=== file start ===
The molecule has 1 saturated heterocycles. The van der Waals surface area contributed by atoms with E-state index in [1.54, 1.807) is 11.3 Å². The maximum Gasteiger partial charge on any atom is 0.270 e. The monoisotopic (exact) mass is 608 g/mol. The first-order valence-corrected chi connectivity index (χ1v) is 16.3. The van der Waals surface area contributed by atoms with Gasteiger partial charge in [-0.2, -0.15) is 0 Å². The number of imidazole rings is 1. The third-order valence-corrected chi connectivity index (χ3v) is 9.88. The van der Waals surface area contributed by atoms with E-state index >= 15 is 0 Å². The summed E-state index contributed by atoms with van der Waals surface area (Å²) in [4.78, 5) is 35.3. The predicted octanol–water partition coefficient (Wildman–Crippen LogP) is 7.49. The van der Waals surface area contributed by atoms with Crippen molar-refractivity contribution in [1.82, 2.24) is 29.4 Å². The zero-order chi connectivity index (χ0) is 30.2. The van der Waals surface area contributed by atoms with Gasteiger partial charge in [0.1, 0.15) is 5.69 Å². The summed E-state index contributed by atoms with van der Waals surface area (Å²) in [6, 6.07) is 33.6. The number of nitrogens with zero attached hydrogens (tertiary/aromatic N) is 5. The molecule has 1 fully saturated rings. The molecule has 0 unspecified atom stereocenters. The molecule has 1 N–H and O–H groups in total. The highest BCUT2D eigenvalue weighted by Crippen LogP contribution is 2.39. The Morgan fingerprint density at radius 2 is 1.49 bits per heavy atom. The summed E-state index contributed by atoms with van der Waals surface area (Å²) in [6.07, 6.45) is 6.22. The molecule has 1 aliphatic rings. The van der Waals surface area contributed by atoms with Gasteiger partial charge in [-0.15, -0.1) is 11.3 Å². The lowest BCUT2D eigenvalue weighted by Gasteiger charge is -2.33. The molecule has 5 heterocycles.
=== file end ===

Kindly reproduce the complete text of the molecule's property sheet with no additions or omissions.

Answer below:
The molecule has 1 saturated heterocycles. The van der Waals surface area contributed by atoms with E-state index in [1.54, 1.807) is 11.3 Å². The maximum Gasteiger partial charge on any atom is 0.270 e. The monoisotopic (exact) mass is 608 g/mol. The first-order valence-corrected chi connectivity index (χ1v) is 16.3. The van der Waals surface area contributed by atoms with Gasteiger partial charge in [-0.2, -0.15) is 0 Å². The number of imidazole rings is 1. The third-order valence-corrected chi connectivity index (χ3v) is 9.88. The van der Waals surface area contributed by atoms with E-state index >= 15 is 0 Å². The summed E-state index contributed by atoms with van der Waals surface area (Å²) in [4.78, 5) is 35.3. The predicted octanol–water partition coefficient (Wildman–Crippen LogP) is 7.49. The van der Waals surface area contributed by atoms with Crippen molar-refractivity contribution in [1.82, 2.24) is 29.4 Å². The zero-order chi connectivity index (χ0) is 30.2. The van der Waals surface area contributed by atoms with Gasteiger partial charge in [0.1, 0.15) is 5.69 Å². The summed E-state index contributed by atoms with van der Waals surface area (Å²) in [6, 6.07) is 33.6. The number of nitrogens with zero attached hydrogens (tertiary/aromatic N) is 5. The molecule has 1 fully saturated rings. The molecule has 0 unspecified atom stereocenters. The molecule has 1 N–H and O–H groups in total. The highest BCUT2D eigenvalue weighted by Crippen LogP contribution is 2.39. The Morgan fingerprint density at radius 2 is 1.49 bits per heavy atom. The summed E-state index contributed by atoms with van der Waals surface area (Å²) in [6.07, 6.45) is 6.22. The molecule has 1 aliphatic rings. The van der Waals surface area contributed by atoms with Gasteiger partial charge in [-0.15, -0.1) is 11.3 Å². The lowest BCUT2D eigenvalue weighted by Gasteiger charge is -2.33. The molecule has 5 heterocycles.